Penn State’s Qiming Zhang in his laboratory. Photo: Tyler Henderson/Penn State.
Penn State’s Qiming Zhang in his laboratory. Photo: Tyler Henderson/Penn State.

Piezoelectric materials convert mechanical stress into electricity, or vice versa, and have found use in sensors, actuators and many other applications. But implementing piezoelectrics in polymers – materials composed of molecular chains and commonly used in plastics, drugs and more – can be difficult, according to Qiming Zhang, professor of electrical engineering at Penn State.

Zhang and a team of interdisciplinary researchers at Penn State have now developed a polymer with robust piezoelectric effectiveness, resulting in 60% more efficient electricity generation than previous iterations. They report their results in a paper in Science.

“Historically, the electromechanics coupling of polymers has been very low,” Zhang said. “We set out to improve this because the relative softness of polymers makes them excellent candidates for soft sensors and actuators in a variety of areas, including biosensing, sonar, artificial muscles and more.”

To create the material, the researchers deliberately implemented chemical impurities into the polymer. This process, known as doping, allows researchers to tune the properties of a material to generate desirable effects — provided they integrate the correct number of impurities. Adding too little of a dopant could prevent the desired effects from occurring, while adding too much could introduce unwanted traits that hamper the material’s function.

The doping distorts the spacing between the positive and negative charges within the polymer’s structural components. This distortion segregates the opposite charges, allowing the components to accumulate an external electric charge more efficiently. This accumulation enhances electricity transfer in the polymer when it is deformed, Zhang said.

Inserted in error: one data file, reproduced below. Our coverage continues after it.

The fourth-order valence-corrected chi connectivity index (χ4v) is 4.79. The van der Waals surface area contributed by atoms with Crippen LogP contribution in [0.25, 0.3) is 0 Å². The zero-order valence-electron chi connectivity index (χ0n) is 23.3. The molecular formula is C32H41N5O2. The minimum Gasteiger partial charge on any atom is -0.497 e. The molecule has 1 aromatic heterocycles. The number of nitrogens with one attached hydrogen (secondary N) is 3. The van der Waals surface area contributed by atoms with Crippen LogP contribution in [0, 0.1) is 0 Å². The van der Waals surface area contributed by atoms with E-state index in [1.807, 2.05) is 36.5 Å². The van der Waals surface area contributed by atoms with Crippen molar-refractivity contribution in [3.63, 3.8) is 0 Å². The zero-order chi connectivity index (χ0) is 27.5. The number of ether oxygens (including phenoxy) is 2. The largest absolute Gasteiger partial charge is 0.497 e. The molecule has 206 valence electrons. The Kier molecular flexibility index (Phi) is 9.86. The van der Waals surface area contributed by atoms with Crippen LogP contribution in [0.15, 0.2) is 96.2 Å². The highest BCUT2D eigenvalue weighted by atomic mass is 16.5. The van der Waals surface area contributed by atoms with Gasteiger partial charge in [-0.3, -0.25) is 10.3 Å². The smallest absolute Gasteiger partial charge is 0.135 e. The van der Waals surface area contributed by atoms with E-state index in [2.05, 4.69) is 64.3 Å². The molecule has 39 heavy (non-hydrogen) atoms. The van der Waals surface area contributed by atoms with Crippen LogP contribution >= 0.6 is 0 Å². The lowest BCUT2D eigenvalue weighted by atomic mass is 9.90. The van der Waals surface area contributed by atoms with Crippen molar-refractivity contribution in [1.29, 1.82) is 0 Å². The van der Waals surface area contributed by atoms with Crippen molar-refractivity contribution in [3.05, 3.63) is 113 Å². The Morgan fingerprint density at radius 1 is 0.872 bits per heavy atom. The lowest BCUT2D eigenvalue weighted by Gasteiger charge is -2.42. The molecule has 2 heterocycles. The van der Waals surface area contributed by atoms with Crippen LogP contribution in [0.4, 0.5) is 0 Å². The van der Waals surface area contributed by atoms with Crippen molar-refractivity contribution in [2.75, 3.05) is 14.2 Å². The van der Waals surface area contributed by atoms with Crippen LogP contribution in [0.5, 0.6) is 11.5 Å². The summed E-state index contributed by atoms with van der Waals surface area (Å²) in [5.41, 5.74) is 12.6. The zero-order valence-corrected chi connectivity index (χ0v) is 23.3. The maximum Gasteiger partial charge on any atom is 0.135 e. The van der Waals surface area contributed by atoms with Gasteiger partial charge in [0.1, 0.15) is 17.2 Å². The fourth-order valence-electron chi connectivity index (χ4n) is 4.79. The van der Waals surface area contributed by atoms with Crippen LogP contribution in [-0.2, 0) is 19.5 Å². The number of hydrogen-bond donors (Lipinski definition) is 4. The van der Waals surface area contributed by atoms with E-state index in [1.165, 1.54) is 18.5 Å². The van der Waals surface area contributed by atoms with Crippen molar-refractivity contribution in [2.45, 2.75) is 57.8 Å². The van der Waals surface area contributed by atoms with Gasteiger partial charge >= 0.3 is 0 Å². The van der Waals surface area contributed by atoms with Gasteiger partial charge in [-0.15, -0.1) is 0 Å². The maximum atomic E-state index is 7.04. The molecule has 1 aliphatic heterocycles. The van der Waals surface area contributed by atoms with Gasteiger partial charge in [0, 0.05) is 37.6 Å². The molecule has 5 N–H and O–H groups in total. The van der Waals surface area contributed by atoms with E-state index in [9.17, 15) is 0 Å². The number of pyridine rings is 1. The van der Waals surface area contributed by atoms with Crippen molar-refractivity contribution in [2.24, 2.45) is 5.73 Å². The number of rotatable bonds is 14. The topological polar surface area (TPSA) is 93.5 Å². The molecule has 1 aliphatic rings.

To enhance the doping effect and ensure alignment of the molecular chains, the researchers stretched the polymer. According to Zhang, aligning the chains in this way produces a greater electromechanical response than from a polymer with randomly aligned chains.

“The efficiency of the polymer’s electricity generation was vastly increased,” Zhang said. “With this process, we achieved a 70% efficiency – a vast improvement from 10% efficiency before.”

This robust electromechanical performance, which is more common in stiff ceramic materials, could lead to a variety of applications for the flexible polymer. Because the polymer exhibits resistance to sound waves similar to that of water and human tissues, it could be applied for use in medical imaging, underwater hydrophones or pressure sensors. Polymers also tend to be more lightweight and configurable than ceramics, so this polymer could provide opportunities to explore improvements in imaging, robotics and more.

This story is adapted from material from Penn State, with editorial changes made by Materials Today. The views expressed in this article do not necessarily represent those of Elsevier. Link to original source.